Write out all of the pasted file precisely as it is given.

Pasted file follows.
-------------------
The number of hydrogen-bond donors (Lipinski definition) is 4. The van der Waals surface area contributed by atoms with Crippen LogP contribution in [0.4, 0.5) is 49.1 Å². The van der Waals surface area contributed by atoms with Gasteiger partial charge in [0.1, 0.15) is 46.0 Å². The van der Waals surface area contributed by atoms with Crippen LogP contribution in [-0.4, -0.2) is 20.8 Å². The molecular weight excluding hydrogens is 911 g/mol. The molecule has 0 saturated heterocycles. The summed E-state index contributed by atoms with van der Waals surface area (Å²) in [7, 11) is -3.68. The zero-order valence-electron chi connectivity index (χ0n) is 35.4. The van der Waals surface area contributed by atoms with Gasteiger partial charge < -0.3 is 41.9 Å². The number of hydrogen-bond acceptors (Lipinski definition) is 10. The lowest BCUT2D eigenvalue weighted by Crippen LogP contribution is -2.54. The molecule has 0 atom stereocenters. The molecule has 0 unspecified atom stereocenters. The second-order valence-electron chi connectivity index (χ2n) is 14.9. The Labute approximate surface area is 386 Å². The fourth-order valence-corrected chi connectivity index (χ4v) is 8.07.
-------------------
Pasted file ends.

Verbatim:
The number of hydrogen-bond donors (Lipinski definition) is 4. The van der Waals surface area contributed by atoms with Crippen LogP contribution in [0.4, 0.5) is 49.1 Å². The van der Waals surface area contributed by atoms with Gasteiger partial charge in [0.1, 0.15) is 46.0 Å². The van der Waals surface area contributed by atoms with Crippen LogP contribution in [-0.4, -0.2) is 20.8 Å². The molecular weight excluding hydrogens is 911 g/mol. The molecule has 0 saturated heterocycles. The summed E-state index contributed by atoms with van der Waals surface area (Å²) in [7, 11) is -3.68. The zero-order valence-electron chi connectivity index (χ0n) is 35.4. The van der Waals surface area contributed by atoms with Gasteiger partial charge < -0.3 is 41.9 Å². The number of hydrogen-bond acceptors (Lipinski definition) is 10. The lowest BCUT2D eigenvalue weighted by Crippen LogP contribution is -2.54. The molecule has 0 atom stereocenters. The molecule has 0 unspecified atom stereocenters. The second-order valence-electron chi connectivity index (χ2n) is 14.9. The Labute approximate surface area is 386 Å². The fourth-order valence-corrected chi connectivity index (χ4v) is 8.07.